Recently my school announced they’re going to be getting a new Computer Science department where they will teach actual coding and CompSci qualifications. This is brilliant because very few schools that I know of even touch on things like this, and in our modern world it’s an increasingly advantageous skill to have.
Although I’m 17 now and so technically a child of the computer age I was fairly late to the game myself. I think I played catchup quite well, but we didn’t get a home computer until I was 9 or 10 and then didn’t get one with internet access until five years ago. While this might all sound very ‘First World Problems’y (and it probably is) it has meant that I’ve not been on the scene all too long.
My first real taste of computer science came when I was 12 and had just started secondary school. A teacher called Mr Hancock introduced me and a friend to the subject and even stayed back after school to give us extra lessons on the basic theory. This could have (and probably should have) blossomed into something brilliant, but at the end of the year he left to take a head of IT position at a better school. A lot of our teachers did that. Nobody took his place and we went on knowing very little about computer science.
As far as I know the story ends here for my friend, but for me it gets a little more interesting.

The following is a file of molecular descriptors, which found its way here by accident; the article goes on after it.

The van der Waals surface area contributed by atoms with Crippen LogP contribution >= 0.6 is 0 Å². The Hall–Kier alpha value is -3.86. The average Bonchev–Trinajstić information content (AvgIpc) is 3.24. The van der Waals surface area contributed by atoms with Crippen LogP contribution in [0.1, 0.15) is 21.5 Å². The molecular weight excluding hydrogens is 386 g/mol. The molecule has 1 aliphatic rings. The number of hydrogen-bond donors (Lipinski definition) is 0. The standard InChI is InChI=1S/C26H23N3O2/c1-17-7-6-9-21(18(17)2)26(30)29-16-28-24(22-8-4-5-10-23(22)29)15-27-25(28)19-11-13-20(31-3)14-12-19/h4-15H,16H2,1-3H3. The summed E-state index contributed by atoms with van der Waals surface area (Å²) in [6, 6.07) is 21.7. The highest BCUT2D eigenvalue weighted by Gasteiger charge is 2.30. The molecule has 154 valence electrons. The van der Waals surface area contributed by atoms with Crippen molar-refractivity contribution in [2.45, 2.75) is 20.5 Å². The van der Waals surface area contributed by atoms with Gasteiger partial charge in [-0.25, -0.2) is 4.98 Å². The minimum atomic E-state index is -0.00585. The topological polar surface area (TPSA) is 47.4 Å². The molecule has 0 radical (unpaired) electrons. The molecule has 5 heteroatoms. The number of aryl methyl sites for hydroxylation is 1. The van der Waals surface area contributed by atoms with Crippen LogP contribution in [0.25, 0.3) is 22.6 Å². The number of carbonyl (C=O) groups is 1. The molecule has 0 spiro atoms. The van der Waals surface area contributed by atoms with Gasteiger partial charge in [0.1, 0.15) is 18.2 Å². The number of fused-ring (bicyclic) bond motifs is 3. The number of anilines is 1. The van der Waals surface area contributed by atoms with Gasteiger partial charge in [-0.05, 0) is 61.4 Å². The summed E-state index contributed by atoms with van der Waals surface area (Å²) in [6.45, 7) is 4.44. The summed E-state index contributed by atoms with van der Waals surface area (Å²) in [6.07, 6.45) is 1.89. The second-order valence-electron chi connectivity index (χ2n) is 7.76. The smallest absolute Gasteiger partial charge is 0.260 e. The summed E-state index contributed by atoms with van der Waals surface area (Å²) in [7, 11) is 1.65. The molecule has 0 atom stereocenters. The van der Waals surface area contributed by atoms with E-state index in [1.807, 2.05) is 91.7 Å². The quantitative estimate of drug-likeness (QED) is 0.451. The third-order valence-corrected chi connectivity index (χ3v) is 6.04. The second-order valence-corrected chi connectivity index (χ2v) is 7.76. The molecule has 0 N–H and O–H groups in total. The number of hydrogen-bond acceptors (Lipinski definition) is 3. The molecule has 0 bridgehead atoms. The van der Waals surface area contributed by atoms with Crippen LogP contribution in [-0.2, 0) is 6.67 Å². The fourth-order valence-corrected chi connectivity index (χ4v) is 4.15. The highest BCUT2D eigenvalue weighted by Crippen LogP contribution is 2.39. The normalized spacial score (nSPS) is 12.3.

When I was 15 I fell in with a new crowd of very awesome people, the same awesome people I still have the privilege of calling my friends today. One of them particular, pretty much the lone guy of the group, is very nerdy and a bit of a role model for me (he’s the brilliant clarinet/organ guy from a few blogs ago). He’s shaped a lot of my interests and I’d definitely have a lot less involvement in the technological world if it wasn’t for him.
But anyway, this guy introduced me to a code breaking competition called the National Cipher Challenge which takers place in the UK and suggested that I learn the Python programming language to help me with it. I did both and loved it.
Fast forward two years later to now. I run only Linux on all three of my computers and spend copious amounts of free time coding. I also currently have several programs out in the public domain including a web-browser and calculator for Ubuntu based distributions and a Tweeting Client for Windows.
I can’t help but feel it would have been a lot easier if this had been taught in a classroom and will always wonder how much further along I’d be if I’d had that bit of an extra start. Fingers crossed for the future.